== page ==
to end their barren run of 33 years without a trophy by winning the UEFA Cup.
But winning a competition that clearly means so little to so many will prove nothing at all.
City have spent more than anyone else in the Premier League this season but remain a long way off the finished article and if they win the competition Aston Villa
couldn't be bothered to compete for, can do little more than paper over the cracks.
Well worth it: Manchester City boss Mark Hughes paid £34m for Robinho and the best he can hope for is UEFA Cup success
Manager Hughes claims winning it would bring 'an understanding of what it takes to be successful', that it changes players' mentalities but it is hard not to think that doesn't apply until victory in a prestigious competition is achieved.
Look at Tottenham after they won another second tier competition, the Carling Cup, last season, it was hardly the catalyst for them to step up to the next level. Or Middlesbrough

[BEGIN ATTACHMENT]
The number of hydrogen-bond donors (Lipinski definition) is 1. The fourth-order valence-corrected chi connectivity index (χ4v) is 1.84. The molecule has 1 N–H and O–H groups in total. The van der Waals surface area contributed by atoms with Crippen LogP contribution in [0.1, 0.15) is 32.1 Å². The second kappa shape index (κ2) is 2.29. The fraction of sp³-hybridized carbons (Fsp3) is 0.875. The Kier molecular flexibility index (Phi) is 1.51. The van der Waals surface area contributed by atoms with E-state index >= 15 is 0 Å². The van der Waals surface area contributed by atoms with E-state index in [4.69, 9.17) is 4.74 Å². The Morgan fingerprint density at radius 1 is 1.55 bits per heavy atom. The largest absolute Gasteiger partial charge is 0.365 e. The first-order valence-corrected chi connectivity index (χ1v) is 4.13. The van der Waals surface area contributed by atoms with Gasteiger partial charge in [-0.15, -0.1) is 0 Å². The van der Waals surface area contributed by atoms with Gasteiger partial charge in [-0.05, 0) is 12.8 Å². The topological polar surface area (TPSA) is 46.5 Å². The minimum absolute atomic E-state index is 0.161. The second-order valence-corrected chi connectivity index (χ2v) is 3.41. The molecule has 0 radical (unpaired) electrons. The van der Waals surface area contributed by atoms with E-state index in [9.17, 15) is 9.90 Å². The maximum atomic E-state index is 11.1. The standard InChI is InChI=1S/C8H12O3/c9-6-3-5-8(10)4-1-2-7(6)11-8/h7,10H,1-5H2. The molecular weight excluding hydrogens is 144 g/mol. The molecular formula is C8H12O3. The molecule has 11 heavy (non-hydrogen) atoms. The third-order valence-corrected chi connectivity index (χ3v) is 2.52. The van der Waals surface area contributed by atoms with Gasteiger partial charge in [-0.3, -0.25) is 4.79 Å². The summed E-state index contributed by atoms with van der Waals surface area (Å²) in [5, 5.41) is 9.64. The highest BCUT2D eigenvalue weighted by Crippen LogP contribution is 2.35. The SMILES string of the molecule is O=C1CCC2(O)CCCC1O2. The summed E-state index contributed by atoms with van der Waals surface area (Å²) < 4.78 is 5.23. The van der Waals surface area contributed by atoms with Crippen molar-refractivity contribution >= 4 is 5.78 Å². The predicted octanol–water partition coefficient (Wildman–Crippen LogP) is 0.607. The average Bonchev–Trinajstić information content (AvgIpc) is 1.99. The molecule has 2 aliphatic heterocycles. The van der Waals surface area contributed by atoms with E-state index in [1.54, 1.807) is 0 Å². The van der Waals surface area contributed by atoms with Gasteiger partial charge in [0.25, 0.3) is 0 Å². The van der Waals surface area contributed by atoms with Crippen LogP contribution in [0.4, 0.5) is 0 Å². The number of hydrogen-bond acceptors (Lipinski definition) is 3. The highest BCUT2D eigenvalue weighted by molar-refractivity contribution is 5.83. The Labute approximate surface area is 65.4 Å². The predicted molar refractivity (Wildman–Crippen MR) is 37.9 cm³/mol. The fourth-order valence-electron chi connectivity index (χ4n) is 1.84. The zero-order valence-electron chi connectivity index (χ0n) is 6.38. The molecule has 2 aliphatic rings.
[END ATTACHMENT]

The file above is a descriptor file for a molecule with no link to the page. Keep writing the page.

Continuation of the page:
, who made the final in 2006 and are now fighting relegation.
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Certainly, becoming UEFA Cup winners is hardly going to be turning point for City in the transfer market, the tipping point at which players such as Kaka will want to join them.
And if executive chairman Garry Cook continues to claim players such as the Brazilian would struggle to make their team because of the impressive form of Stephen Ireland, whether in jest or not, City will never be taken seriously anyway